Robert Carey, a cousin of Elizabeth’s who did not often reside at court but was close to her nonetheless—she’d once paid a large debt of his, and later took offense at his choice of wife, both distinct signs of partiality—saw a startling change in the queen when he came to Richmond. “I found her in one of her withdrawing chambers, sitting low upon her cushions,” he wrote in his memoirs. “She called me to her, I kissed her hand, and told her it was my chiefest happiness to see her in safety and in health, which I wished might long continue. She took me by the hand, and wrung it hard, and said, ‘No, Robin, I am not well,’ and then discoursed with me of her indisposition, and that her heart had been sad and heavy for ten or twelve days, and in her discourse she fetched not so few as forty or fifty great sighs.”

An 18th century drawing of the Palace of Richmond
An 18th century drawing of the Palace of Richmond

It was obvious to everyone that the Queen was seriously depressed. The French ambassador wrote that she did not sleep more than a few hours a night. Some said that she seemed preoccupied with the downfall of Robert Devereaux, the Earl of Essex. He was a handsome, posturing, adventurous, and fatally ambitious aristocrat, thirty-two years her junior, whom she’d flirted with and indulged. Essex was executed in 1601 because, after botching his command of the Queen’s army in Ireland, he returned to England without permission and, feeling misunderstood and then threatened, led a London rebellion against the Queen that soon fizzled.

Throughout the crisis, the Queen remained remarkable cool. The crisis passed, Essex lay headless in the Tower of London’s straw, and she rallied herself, nine months later, to deliver her Golden Speech to Parliament.

But the Essex episode took a toll. Many were startled to see her keep a sword nearby in 1602. Harrington wrote that she “constantly paced the privy chamber, stamping her feet at bad news and thrusting her sword at times into the arras [tapestry] in great rage.” A contemporary wrote that “she was the torment of the ladies who waited upon her.”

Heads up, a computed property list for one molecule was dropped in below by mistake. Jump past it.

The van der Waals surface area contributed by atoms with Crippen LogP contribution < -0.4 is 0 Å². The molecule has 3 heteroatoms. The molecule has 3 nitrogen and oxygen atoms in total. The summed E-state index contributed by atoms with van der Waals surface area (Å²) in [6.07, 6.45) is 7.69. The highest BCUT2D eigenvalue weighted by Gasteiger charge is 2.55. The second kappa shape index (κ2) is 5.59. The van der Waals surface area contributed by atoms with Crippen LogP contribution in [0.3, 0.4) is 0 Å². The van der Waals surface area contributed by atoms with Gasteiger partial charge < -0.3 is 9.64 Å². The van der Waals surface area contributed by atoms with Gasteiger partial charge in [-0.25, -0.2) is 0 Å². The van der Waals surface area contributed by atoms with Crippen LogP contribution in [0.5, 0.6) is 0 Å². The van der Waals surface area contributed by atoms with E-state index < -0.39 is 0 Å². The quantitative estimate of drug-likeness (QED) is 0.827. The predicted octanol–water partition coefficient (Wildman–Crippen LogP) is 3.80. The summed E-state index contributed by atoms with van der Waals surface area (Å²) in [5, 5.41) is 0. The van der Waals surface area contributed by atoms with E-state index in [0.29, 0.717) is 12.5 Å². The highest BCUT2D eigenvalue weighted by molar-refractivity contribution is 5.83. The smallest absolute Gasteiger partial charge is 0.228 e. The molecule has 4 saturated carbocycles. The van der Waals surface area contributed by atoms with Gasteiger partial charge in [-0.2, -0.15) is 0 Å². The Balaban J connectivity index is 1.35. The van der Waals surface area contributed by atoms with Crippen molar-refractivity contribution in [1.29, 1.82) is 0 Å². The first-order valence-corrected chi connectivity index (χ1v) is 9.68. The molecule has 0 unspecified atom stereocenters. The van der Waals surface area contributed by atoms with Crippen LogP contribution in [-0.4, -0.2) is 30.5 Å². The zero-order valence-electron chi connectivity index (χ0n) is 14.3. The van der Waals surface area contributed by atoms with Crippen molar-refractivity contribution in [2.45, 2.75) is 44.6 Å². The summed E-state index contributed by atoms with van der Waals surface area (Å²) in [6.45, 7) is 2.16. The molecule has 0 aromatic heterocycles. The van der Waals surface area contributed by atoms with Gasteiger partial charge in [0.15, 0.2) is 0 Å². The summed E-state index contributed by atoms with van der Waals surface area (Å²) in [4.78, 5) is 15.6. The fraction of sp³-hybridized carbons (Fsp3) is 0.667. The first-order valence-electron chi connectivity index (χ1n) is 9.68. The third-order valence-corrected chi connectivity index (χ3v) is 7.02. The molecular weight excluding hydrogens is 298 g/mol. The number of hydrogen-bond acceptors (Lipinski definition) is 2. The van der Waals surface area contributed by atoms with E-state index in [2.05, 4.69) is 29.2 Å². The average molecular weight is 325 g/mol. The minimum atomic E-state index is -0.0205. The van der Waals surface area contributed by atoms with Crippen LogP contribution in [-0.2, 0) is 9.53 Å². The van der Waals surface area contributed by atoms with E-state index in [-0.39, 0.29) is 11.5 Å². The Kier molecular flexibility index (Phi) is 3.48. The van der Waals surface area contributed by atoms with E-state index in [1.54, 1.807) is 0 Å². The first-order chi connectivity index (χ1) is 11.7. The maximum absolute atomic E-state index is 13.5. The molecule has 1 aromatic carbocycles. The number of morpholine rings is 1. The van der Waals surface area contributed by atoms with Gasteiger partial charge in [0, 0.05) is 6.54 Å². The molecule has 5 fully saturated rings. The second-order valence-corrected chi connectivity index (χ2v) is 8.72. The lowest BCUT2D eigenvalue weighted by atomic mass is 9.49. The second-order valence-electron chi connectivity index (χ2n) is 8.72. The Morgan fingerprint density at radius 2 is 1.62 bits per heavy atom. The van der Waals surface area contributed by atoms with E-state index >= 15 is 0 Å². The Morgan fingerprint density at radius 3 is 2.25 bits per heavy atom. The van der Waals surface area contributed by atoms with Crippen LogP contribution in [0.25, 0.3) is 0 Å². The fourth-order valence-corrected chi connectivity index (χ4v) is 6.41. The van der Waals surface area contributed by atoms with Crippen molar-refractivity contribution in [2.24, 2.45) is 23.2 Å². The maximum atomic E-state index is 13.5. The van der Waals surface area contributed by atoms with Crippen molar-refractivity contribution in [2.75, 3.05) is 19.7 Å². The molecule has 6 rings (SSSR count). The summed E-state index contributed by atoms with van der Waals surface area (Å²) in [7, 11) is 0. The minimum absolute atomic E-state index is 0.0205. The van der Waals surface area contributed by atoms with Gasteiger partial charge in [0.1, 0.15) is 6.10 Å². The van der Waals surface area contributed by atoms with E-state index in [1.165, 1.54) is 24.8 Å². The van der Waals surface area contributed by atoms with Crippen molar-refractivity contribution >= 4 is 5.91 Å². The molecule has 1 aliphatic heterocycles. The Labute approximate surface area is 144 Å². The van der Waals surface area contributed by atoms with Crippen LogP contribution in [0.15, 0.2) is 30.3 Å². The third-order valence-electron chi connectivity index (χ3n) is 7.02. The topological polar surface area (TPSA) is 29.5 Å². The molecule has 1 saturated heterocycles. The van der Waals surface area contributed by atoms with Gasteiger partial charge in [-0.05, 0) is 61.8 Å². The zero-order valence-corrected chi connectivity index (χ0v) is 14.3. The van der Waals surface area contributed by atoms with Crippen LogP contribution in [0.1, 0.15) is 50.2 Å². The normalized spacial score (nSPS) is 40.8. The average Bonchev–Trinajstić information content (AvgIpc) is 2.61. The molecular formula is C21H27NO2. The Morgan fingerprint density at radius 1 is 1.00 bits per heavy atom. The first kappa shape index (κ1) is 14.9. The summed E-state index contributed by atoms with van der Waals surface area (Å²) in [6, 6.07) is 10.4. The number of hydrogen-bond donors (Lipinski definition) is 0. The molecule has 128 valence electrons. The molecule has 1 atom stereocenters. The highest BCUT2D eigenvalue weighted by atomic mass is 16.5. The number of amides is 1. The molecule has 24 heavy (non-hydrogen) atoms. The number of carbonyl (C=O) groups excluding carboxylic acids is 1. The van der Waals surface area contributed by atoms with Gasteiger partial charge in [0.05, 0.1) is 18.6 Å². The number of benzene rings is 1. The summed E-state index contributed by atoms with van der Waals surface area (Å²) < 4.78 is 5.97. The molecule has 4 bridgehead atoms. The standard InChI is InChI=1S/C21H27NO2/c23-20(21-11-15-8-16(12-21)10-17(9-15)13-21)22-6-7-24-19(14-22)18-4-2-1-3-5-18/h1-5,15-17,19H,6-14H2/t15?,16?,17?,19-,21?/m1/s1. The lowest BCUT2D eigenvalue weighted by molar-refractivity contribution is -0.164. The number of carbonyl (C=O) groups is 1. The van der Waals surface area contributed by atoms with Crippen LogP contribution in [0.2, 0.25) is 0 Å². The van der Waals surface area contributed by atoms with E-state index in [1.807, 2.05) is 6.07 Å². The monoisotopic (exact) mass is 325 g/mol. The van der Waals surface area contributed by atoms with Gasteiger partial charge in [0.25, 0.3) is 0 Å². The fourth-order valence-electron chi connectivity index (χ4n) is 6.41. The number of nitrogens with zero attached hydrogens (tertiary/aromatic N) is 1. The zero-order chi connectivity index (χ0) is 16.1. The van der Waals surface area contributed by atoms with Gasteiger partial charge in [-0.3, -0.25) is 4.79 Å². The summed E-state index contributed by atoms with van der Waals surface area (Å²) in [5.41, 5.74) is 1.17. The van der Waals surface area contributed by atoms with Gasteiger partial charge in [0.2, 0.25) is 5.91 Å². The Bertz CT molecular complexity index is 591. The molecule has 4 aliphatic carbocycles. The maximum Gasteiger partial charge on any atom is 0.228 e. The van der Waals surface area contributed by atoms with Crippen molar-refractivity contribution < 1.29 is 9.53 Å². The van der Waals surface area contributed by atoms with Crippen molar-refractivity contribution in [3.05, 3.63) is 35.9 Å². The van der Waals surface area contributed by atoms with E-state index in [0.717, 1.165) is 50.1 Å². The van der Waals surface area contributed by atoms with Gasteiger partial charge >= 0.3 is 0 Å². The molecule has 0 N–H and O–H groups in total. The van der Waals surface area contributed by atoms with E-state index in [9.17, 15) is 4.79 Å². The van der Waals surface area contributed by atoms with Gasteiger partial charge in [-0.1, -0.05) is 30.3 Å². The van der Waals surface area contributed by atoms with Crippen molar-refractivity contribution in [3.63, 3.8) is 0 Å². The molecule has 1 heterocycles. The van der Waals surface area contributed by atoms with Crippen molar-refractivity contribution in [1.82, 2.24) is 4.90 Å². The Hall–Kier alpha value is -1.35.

Other people besides Essex preoccupied her. Hugh O’Neill, Earl of Tyrone, her Irish “arch traitor,” bedeviled the Queen. During John Harrington’s visit in February of 1603, “she had the Archbishop ask me if I had seen Tyrone. I replied, with great reverence, that I had seen him with the lord deputy [Essex]. She looked up with much choler and grief in her countenance and said, ‘Oh, now it mindeth me, that you are one who saw this man elsewhere.’ And she dropped a tear, and smote her bosom.”

Who did she weep for? For Ireland, which had suffered so grievously? Or was it for herself, over a memory lapse at her godson having seen Tyrone in the flesh already? Harrington had no idea.

When the illness came, it seemed only a chill, then developed into a cold. She had “swellings of the throat.” The illness slowly took grip. As the Queen struggled, in mind and body, she received sad news. Katherine Carey, the older sister of Robert Carey and the Queen’s close companion, her lady of the bedchamber for more than forty years, died on February 20th.

Portrait thought to be of Katherine Carey

Elizabeth had suffered other losses of those close to her. The most grievous were William Cecil, her chief councilor and right hand for many years, and Robert Dudley, the Earl of Leicester, the only man some say she’d ever loved. When told in 1588 of Dudley’s death, she locked herself away for days.

The Careys were special. Elizabeth rarely spoke of her mother, Anne Boleyn, and never her execution when Elizabeth was not even three years old. Some of her deeply private feelings about her mother can be guessed at by the loyalty and affection, the trust she felt for her cousins on the Boleyn side, in particular the children and grandchildren of Mary Carey, the sister of Anne Boleyn. Though there are few mentions of Elizabeth’s activities in childhood, it’s possible the Careys gave her unconditional support while she lived under a cloud due to her mother’s ignominy.

A glimpse into the heart of a young Queen Elizabeth comes through a story revolving around Katherine Carey. Her councilors, her court, the foreign ambassadors, everyone talked about the Queen’s seeming infatuation with Robert Dudley, whom she’d known since childhood and now appointed her Master of Horse. Whenever the two spoke to each other, others watched, and gossiped. One day, Dudley, a superb athlete, horseman, and hunter, planned to shoot at St. James Park, and Elizabeth disguised herself as Katherine Carey’s maid so that she could watch Dudley, unobserved.

Elizabeth I at the time of her coronation

Decades later, it was Katherine Carey’s death that sent the Queen spiraling into depression, what the French ambassador described as a “deep melancholy” of “many tears.” Earlier in February, it was discovered that Elizabeth’s coronation ring “had so growne into her flesh, that it could not be drawne off.” The ring, which she wore on her wedding ring finger, was sawn off. This, wrote Camden, “was a sad presage, as if it portended that the marriage with her Kingdome, contracted by the ring, would be dissolved.”

Elizabeth’s cold worsened. In early March the Queen suffered a fever, her throat and stomach burned, and she felt “continual thirst.” She sat on cushions on the floor, saying little and refusing food. “The Queen grew worse and worse, because she would be so,” wrote Robert Carey.